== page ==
The Mahendra variant of the 577/450 Martini Henry rifle was produced in Nepal under the direction of General Gahendra Rana in the 1880's (later research calls this date into question) to provide Gurkha regiments with what appeared to be the latest British Military Rifle.
Although similar to in appearance to the Martini Henry, the Gahendra is significantly different and is closer in design to the early Westley Richards Model 1869 rifle. The obvious external difference is the underlever on the Gahendra being pivoted in front of the trigger rather than the rear as in the Martini. Internally the two are totally different with the Gahendra operating with leaf springs rather that the coil springs of the Martini Henry.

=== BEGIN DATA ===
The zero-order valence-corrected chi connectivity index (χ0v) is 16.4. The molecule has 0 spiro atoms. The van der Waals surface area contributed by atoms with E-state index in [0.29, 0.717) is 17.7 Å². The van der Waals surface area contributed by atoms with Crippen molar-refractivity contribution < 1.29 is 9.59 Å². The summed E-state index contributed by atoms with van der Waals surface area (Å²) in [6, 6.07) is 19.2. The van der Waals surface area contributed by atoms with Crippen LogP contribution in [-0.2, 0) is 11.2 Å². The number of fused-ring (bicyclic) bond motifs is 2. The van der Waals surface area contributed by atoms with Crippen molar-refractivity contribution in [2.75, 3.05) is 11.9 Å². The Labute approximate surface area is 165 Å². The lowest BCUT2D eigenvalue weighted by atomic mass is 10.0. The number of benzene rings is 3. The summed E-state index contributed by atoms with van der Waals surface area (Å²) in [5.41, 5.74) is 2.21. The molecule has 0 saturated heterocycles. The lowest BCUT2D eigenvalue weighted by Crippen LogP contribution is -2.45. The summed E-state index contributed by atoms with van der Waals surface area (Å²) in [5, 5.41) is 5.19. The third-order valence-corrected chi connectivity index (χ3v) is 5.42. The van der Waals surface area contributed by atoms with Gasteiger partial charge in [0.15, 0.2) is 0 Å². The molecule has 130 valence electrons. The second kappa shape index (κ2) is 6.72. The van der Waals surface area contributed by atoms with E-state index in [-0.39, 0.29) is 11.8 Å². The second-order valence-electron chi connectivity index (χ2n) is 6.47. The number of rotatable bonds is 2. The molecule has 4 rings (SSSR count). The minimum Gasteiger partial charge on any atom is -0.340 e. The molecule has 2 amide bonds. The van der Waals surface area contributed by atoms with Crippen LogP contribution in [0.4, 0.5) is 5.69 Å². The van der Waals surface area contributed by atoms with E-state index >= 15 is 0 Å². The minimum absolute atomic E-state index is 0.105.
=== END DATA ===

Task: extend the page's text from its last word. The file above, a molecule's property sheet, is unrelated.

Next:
In the last twenty years a large stockpile of Gahendra’s (and other 19th century firearms) have come onto the market after the discovery of a huge arsenal within the Palace of Lagan Silekhana in Kathmandu. The rifles have been in storage for over 100 years in less than perfect conditions and their condition reflects this.
The Nepalese Script on the top of grip is believed to read – “Sri Teen Chandra Shamsher Jang Bahadur Rana”. This refers to Prime Minister Chandra Rana, the 5th prime minister of the Rana dynasty. He was born in 1863, became PM in 1901 and remained in office until his death in 1929.
Next line reads a date “1962” but as the Nepalese calendar is 57 years ahead of the western calendar the year is 1905.
The next character is a Nepalese character meaning “Number” and underneath this are three characters that I believe say “267”.
On the under lever are a series of characters that are believed to identify the unit or regiment to which the gun was assigned. At this stage all I can identify are “??? Arsenal”
Chandra Shamsher Jang Bahadur Rana, Prime Minister of Nepal, after being invested by the British with the title Honorary Knights Grand Cross of the Order of the Bath